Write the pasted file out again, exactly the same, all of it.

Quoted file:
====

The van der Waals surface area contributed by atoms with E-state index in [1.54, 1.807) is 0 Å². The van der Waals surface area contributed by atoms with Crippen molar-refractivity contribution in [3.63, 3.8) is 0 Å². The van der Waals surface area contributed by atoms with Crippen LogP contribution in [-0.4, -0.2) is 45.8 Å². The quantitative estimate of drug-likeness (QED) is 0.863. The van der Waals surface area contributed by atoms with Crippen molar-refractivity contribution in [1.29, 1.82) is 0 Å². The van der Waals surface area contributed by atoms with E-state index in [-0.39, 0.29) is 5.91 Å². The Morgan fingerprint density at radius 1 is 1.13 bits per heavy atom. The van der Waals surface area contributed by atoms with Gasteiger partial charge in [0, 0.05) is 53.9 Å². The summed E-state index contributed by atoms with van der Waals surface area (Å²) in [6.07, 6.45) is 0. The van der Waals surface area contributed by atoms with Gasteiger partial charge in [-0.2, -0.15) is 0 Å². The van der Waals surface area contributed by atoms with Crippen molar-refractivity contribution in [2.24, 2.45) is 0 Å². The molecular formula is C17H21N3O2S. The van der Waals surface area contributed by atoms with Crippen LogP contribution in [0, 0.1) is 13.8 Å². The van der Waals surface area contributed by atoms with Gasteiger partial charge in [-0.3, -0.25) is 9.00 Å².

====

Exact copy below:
The van der Waals surface area contributed by atoms with E-state index in [1.54, 1.807) is 0 Å². The van der Waals surface area contributed by atoms with Crippen molar-refractivity contribution in [3.63, 3.8) is 0 Å². The van der Waals surface area contributed by atoms with Crippen LogP contribution in [-0.4, -0.2) is 45.8 Å². The quantitative estimate of drug-likeness (QED) is 0.863. The van der Waals surface area contributed by atoms with Crippen molar-refractivity contribution in [1.29, 1.82) is 0 Å². The van der Waals surface area contributed by atoms with E-state index in [-0.39, 0.29) is 5.91 Å². The Morgan fingerprint density at radius 1 is 1.13 bits per heavy atom. The van der Waals surface area contributed by atoms with Gasteiger partial charge in [0, 0.05) is 53.9 Å². The summed E-state index contributed by atoms with van der Waals surface area (Å²) in [6.07, 6.45) is 0. The van der Waals surface area contributed by atoms with Gasteiger partial charge in [-0.2, -0.15) is 0 Å². The van der Waals surface area contributed by atoms with Crippen molar-refractivity contribution in [2.24, 2.45) is 0 Å². The molecular formula is C17H21N3O2S. The van der Waals surface area contributed by atoms with Crippen LogP contribution in [0, 0.1) is 13.8 Å². The van der Waals surface area contributed by atoms with Gasteiger partial charge in [-0.3, -0.25) is 9.00 Å².